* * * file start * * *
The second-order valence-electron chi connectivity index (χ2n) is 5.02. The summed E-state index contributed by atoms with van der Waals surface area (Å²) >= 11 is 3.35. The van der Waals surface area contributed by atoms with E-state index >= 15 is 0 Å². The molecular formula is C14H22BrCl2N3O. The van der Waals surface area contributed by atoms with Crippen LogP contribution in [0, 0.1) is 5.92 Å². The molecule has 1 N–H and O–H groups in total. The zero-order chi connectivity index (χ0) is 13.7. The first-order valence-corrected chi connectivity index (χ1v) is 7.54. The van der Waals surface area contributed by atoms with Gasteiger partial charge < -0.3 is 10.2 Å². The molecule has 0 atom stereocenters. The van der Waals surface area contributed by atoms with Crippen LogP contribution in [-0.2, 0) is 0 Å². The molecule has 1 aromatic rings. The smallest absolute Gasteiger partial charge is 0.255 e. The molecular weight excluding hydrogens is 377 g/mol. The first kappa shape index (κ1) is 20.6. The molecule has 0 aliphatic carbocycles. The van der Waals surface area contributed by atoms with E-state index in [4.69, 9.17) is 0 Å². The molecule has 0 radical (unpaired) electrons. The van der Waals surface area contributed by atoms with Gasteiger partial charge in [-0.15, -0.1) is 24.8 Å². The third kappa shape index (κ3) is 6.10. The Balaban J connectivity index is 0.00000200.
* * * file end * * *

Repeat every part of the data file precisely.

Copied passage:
The second-order valence-electron chi connectivity index (χ2n) is 5.02. The summed E-state index contributed by atoms with van der Waals surface area (Å²) >= 11 is 3.35. The van der Waals surface area contributed by atoms with E-state index >= 15 is 0 Å². The molecular formula is C14H22BrCl2N3O. The van der Waals surface area contributed by atoms with Crippen LogP contribution in [0, 0.1) is 5.92 Å². The molecule has 1 N–H and O–H groups in total. The zero-order chi connectivity index (χ0) is 13.7. The first-order valence-corrected chi connectivity index (χ1v) is 7.54. The van der Waals surface area contributed by atoms with Gasteiger partial charge < -0.3 is 10.2 Å². The molecule has 0 atom stereocenters. The van der Waals surface area contributed by atoms with Crippen LogP contribution in [-0.2, 0) is 0 Å². The molecule has 1 aromatic rings. The smallest absolute Gasteiger partial charge is 0.255 e. The molecular weight excluding hydrogens is 377 g/mol. The first kappa shape index (κ1) is 20.6. The molecule has 0 aliphatic carbocycles. The van der Waals surface area contributed by atoms with E-state index in [4.69, 9.17) is 0 Å². The molecule has 0 radical (unpaired) electrons. The van der Waals surface area contributed by atoms with Gasteiger partial charge in [-0.15, -0.1) is 24.8 Å². The third kappa shape index (κ3) is 6.10. The Balaban J connectivity index is 0.00000200.